On June 4, 1739, German chemist and economist Johann Beckmann was born. He established the science of agriculture and coined the word technology, to mean the science of trades. Technology today has become ubiquituous. You might think that this term was part of our vocabulary ever since antiquity. Not at all. It was Johann Beckmann, who was the first to teach technology and write about it as an academic subject.
Johann Beckmann and the Age of Enlightenment
Johann Beckmann was born at Hoya in Hannover, Germany. He attended the local public Latin school and then enrolled at the University of Göttingen, where he studied theology, mathematics, physics, natural history, and public finance and administration. After graduating, Beckmann made a study tour through Brunswick and the Netherlands examining mines, factories and natural history museums. Further study trips took him to some of the most important universities in Europe at the time.
Teaching in St Peterburg and Göttingen
In 1762, Beckmann’s mother passed away and due to his lack of support, Beckmann was invited by the pastor of the Lutheran community, Anton Friedrich Büsching, the founder of the modern historic statistical method of geography, to teach natural history in the Lutheran gymnasium St. Petrischule in St Petersburg, Russia. He stayed there until 1765 and traveled to Denmark and Sweden afterwards. Beckmann studied the methods of working the mines, factories and foundries as well as collections of art and natural history and also made the acquaintance of Linnaeus at Uppsala. Johann Beckmann then returned to Göttingen, where he was appointed extraordinary professor of philosophy. He also lectured in the field of political and domestic economy, and in 1768 he founded a botanic garden on the principles of Linnaeus. His activities at Göttingen were to successful that in 1770 he was appointed ordinary professor. Soon he became so well-known that students from all parts of Europe – among them Alexander von Humboldt – attended his lectures in Göttingen. He published his essential findings in 1769 in the textbook Grundsätze der teutschen Landwirthschaft.
It is believed that Beckmann used quite novel methods of teaching, taking his students to the workshops, that they might acquire a practical as well as a theoretical knowledge of different processes and handicrafts. However, Beckmann noticed that his industry and enthusiasm were unable to overtake the amount of study necessary for this task. He confined his attention to several practical arts and trades and as a result, he published his ‘Beiträge zur Geschichte der Erfindungen‘, translated into English as the History of Inventions, discoveries and origins. This work entitles Johann Beckmann to be regarded as the founder of scientific technology, a term which he was the first to use in 1772. It is believed that in his work, Beckmann was inspired by Diderot  as well as Linnaeus, and Albrecht von Haller. To this end, he systematically examined manual activities according to technical principles in order to describe how production could be made more efficient through the use of suitable processes and tools. In his lectures on economics, Beckmann combined theory and practice by illustrating the path of a product from raw material to processing, sale and proper use. Beckmann produced the first known work of historical and critical accounts of the techniques of craft and manufacture and publish classifications of techniques.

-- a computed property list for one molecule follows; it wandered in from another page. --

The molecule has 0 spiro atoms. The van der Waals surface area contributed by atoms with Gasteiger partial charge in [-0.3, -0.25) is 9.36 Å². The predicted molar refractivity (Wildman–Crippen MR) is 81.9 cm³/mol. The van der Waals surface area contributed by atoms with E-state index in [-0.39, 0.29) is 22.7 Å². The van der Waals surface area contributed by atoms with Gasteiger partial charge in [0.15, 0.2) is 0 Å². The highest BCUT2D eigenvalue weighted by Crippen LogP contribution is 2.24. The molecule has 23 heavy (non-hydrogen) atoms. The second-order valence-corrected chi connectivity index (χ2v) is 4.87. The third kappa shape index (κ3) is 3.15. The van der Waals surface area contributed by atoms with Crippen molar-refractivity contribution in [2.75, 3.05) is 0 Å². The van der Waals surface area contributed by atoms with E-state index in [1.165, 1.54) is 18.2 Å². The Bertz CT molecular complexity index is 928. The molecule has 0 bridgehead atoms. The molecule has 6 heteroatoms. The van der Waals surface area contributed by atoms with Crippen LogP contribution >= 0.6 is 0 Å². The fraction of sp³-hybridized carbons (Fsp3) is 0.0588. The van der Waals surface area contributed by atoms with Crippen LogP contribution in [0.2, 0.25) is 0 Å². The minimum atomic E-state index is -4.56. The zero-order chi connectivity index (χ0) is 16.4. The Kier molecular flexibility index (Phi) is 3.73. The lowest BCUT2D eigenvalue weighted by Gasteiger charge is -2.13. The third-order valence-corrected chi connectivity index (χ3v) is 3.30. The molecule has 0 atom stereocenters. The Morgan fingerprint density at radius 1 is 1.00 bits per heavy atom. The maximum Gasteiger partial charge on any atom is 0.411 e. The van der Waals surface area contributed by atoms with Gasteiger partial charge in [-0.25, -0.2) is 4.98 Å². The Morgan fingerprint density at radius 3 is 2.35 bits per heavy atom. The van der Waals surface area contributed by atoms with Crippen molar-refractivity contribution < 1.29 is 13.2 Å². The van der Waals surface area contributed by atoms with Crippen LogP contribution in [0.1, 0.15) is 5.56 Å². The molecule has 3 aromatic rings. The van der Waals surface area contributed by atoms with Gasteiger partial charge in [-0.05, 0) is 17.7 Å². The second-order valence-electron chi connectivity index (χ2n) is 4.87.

Beckmann was elected a member of the Royal Society of Göttingen in 1772 and continued to contribute valuable scientific dissertations to its proceedings until 1783. Also, Johann Beckmann was member of scientific societies in Celle, Halle, Munich, Erfurt, Amsterdam, Stockholm and St Petersburg. In 1784, he was appointed a Councillor to the Hanoverian Court. In 1790, he was elected a foreign member of the Royal Swedish Academy of Sciences.
Johann Beckmann died on 3 February 1811. Other important works of Beckmann are Entwurf einer allgemeinen Technologie (1806); Anleitung zur Handelswissenschaft (1789); Vorbereitung zur Warenkunde (1795-1800); Beiträge zur Ökonomie, Technologie, Polizei- und, Kameralwissenschaft (1777-1791).
Kevin Kelly: How technology evolves, 
References and Further Reading:
-  Carl Linnaeus – ‘Princeps Botanicorum’, the Prince of Botany, SciHi Blog
-  Albrecht von Haller – Father of Modern Physiology, SciHi Blog
-  On the Road with Alexander von Humboldt, SciHi Blog
-  Works of Johann Beckmann at Wikisource
-  Johann Beckmann at Wikidata
-  Denis Diderot’s Encyclopedia, or a Systematic Dictionary of the Sciences, Arts, and Crafts, SciHi Blog
-  Works by Johann Beckmann at German Digital Library
-  Chisholm, Hugh, ed. (1911). . Encyclopædia Britannica. 3 (11th ed.). Cambridge University Press.
-  De historia naturalis veterum libellus primus (la). Johann Christian Dieterich, Sankt-Peterburg 1766.
-  Anfangsgründe Der Naturhistorie. Georg Ludewig Försters, Göttingen 1767.
-  Kevin Kelly: How technology evolves, 2007, TED @ youtube
-  Carl Graf von Klinckowstroem: In: Neue Deutsche Biographie (NDB). Band 1, Duncker & Humblot, Berlin 1953, ISBN 3-428-00182-6, S. 727 f.
-  Timeline of Historians of Science, via DBpedia and Wikidata